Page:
Fixing Provisions In Dodd-Frank That Are Hindering An Economic Recovery
As the nation’s economy continues to struggle, the Committee continues its work on reviewing the Dodd-Frank Act page-by-page to identify and fix its job-crushing provisions.
Many of the job-crushing provisions were the result of a rushed conference committee. The conference committee on regulatory reform met during a two week period in order to meet an arbitrary deadline. At the end of the conference Committee, the Dodd-Frank Act spanned 2,300 pages. Yet, the massive 2,300 pages, was silent on the real causes of the financial crisis. There was no plan for Fannie Mae and Freddie Mac. There was no end to the bailouts. In short, the government’s response to the financial crisis, mainly AIG-style bailouts, were made permanent in those 2,300 pages.
As a result of the debate that was rushed, there was no consideration on the cost of creating massive new bureaucracies and a permanent bailout fund. In fact, there was no debate on the potential impact of any of the provisions.
This year, the Committee finally received two reports from the GAO and CBO evaluating the cost of Dodd-Frank. These two independent, nonpartisan agencies confirm Dodd-Frank means more bureaucracy and higher government spending. Highlights from the two reports include:
ü $27 billion will be taken out of our economy because of Dodd-Frank
ü 2,600 new full-time Federal employees will have to be hired to implement Dodd-Frank
ü The cost to the taxpayers of these new Federal workers is $3 billion over five years
The Committee has proposed four bills to promote job creation, economic growth and capital formation.
1. The Asset-Backed Market Stabilization Act, introduced by Representative Steve Stivers, removes a provision in Dodd-Frank that temporarily shut down the asset-backed securities market. The Dodd-Frank Act included a liability provision for credit rating agencies if their ratings were determined to be inaccurate. Within days of the Dodd-Frank Act becoming law, this liability provision temporarily shut down the asset-backed securities market, forcing the Securities and Exchange Commission (SEC) to step in and issue a temporary no-action letter on July 22, 2010. On November 23, 2010, the SEC issued a permanent no-action letter. The Asset-Backed Market Stabilization Act provides certainty to the issuers of asset-backed securities by repealing the liability provision.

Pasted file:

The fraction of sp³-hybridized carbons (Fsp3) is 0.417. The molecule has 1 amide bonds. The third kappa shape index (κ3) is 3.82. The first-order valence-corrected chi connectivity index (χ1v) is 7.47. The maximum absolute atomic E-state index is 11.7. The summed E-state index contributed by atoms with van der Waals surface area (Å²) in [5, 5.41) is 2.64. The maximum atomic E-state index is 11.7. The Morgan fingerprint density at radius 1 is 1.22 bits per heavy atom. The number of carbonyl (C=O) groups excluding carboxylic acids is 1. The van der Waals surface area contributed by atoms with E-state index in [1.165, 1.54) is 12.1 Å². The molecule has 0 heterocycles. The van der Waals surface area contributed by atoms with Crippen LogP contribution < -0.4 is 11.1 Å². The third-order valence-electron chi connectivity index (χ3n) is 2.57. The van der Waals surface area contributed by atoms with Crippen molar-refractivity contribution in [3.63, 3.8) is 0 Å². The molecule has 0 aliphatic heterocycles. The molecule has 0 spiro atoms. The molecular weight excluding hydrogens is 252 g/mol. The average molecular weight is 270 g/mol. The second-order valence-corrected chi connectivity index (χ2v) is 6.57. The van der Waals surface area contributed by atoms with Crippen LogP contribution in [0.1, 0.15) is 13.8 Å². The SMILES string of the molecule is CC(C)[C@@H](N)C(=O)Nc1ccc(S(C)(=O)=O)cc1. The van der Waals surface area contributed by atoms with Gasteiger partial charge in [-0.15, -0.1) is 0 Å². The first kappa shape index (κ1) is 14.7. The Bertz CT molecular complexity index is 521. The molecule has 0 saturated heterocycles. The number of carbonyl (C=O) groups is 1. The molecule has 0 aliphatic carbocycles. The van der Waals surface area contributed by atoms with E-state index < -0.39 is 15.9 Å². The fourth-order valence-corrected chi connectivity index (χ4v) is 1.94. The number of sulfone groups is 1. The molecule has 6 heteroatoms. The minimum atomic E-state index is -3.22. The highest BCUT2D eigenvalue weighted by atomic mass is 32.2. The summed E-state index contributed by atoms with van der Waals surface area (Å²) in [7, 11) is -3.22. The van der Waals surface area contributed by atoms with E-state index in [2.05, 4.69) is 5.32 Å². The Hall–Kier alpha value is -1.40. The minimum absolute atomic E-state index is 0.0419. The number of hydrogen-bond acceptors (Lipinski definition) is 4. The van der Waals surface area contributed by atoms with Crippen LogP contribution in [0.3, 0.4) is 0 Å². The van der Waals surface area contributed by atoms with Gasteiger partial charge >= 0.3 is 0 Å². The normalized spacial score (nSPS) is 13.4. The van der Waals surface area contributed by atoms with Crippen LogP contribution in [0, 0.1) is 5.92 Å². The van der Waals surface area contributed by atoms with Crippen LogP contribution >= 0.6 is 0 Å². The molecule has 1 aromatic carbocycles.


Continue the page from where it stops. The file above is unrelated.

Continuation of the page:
2. The Small Business Capital Access and Job Preservation Act, introduced By Representative Robert Hurt, exempts advisers to private equity funds from the registration requirements under Dodd-Frank. The Financial Services Committee has received testimony regarding the role private equity firms play in preserving existing jobs and creating new ones by providing capital to struggling and growing companies.
3. The Business Risk Mitigation and Price Stabilization Act, introduced by Representative Michael Grimm, provides a real exemption for non-financial businesses that use derivatives to manage risk. The Dodd-Frank Act requires derivatives transactions to be cleared through a registered clearing house, and exempts swaps and security based swaps from this clearing requirement if one of the counterparties is not a financial entity.
4. The Burdensome Data Collection Relief Act, introduced by Representative Nan Hayworth, removes a provision in Dodd-Frank that was added without any debate to require publicly traded companies to disclose their median annual total compensation of all employees. Two months after the Dodd-Frank Act was signed into law, the Financial Services Committee received testimony about the enormous burden and complexity this provision poses to publicly traded companies, with very little, if any, corresponding benefit to investors.
All of these bills were approved by the Capital Markets and Government Sponsored Enterprises Subcommittee on May 4th. The bills will now be sent to the Full Committee for consideration.
This page will be updated as additional legislative action takes place.